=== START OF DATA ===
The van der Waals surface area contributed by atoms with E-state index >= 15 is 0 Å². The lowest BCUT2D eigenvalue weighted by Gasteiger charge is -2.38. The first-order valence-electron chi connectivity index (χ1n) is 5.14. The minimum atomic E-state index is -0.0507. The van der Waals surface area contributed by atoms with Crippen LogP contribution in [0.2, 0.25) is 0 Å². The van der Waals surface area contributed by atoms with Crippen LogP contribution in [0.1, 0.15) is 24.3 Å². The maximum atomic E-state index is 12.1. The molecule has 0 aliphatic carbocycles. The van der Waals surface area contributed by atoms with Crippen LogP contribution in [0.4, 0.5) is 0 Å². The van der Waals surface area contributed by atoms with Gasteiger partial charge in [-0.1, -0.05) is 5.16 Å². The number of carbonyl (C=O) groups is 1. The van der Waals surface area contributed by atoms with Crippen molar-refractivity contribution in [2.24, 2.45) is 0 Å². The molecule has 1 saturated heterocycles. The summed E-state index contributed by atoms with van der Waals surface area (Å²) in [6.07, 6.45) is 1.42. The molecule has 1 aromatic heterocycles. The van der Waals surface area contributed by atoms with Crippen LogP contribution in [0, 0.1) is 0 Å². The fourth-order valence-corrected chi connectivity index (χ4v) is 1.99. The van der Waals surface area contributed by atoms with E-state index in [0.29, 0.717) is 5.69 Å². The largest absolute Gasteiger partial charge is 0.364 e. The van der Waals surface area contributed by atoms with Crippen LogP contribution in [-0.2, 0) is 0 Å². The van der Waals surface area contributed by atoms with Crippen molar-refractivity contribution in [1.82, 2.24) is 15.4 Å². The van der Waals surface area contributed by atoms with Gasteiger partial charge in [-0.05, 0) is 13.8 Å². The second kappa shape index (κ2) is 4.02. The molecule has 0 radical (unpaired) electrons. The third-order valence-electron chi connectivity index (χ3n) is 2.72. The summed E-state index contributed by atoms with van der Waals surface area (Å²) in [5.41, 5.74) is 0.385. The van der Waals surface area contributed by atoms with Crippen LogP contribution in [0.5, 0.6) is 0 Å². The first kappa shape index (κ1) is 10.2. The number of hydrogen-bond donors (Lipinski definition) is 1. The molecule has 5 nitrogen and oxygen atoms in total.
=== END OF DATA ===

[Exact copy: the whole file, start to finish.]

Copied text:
The van der Waals surface area contributed by atoms with E-state index >= 15 is 0 Å². The lowest BCUT2D eigenvalue weighted by Gasteiger charge is -2.38. The first-order valence-electron chi connectivity index (χ1n) is 5.14. The minimum atomic E-state index is -0.0507. The van der Waals surface area contributed by atoms with Crippen LogP contribution in [0.2, 0.25) is 0 Å². The van der Waals surface area contributed by atoms with Crippen LogP contribution in [0.1, 0.15) is 24.3 Å². The maximum atomic E-state index is 12.1. The molecule has 0 aliphatic carbocycles. The van der Waals surface area contributed by atoms with Crippen LogP contribution in [0.4, 0.5) is 0 Å². The van der Waals surface area contributed by atoms with Gasteiger partial charge in [-0.1, -0.05) is 5.16 Å². The number of carbonyl (C=O) groups is 1. The van der Waals surface area contributed by atoms with Crippen molar-refractivity contribution in [2.24, 2.45) is 0 Å². The molecule has 1 saturated heterocycles. The summed E-state index contributed by atoms with van der Waals surface area (Å²) in [6.07, 6.45) is 1.42. The molecule has 1 aromatic heterocycles. The van der Waals surface area contributed by atoms with Crippen LogP contribution in [0, 0.1) is 0 Å². The fourth-order valence-corrected chi connectivity index (χ4v) is 1.99. The van der Waals surface area contributed by atoms with E-state index in [0.29, 0.717) is 5.69 Å². The largest absolute Gasteiger partial charge is 0.364 e. The van der Waals surface area contributed by atoms with Crippen LogP contribution in [-0.2, 0) is 0 Å². The van der Waals surface area contributed by atoms with Crippen molar-refractivity contribution in [1.82, 2.24) is 15.4 Å². The van der Waals surface area contributed by atoms with Gasteiger partial charge in [-0.05, 0) is 13.8 Å². The second kappa shape index (κ2) is 4.02. The molecule has 0 radical (unpaired) electrons. The third-order valence-electron chi connectivity index (χ3n) is 2.72. The summed E-state index contributed by atoms with van der Waals surface area (Å²) in [5.41, 5.74) is 0.385. The van der Waals surface area contributed by atoms with Crippen LogP contribution in [0.5, 0.6) is 0 Å². The first kappa shape index (κ1) is 10.2. The number of hydrogen-bond donors (Lipinski definition) is 1. The molecule has 5 nitrogen and oxygen atoms in total.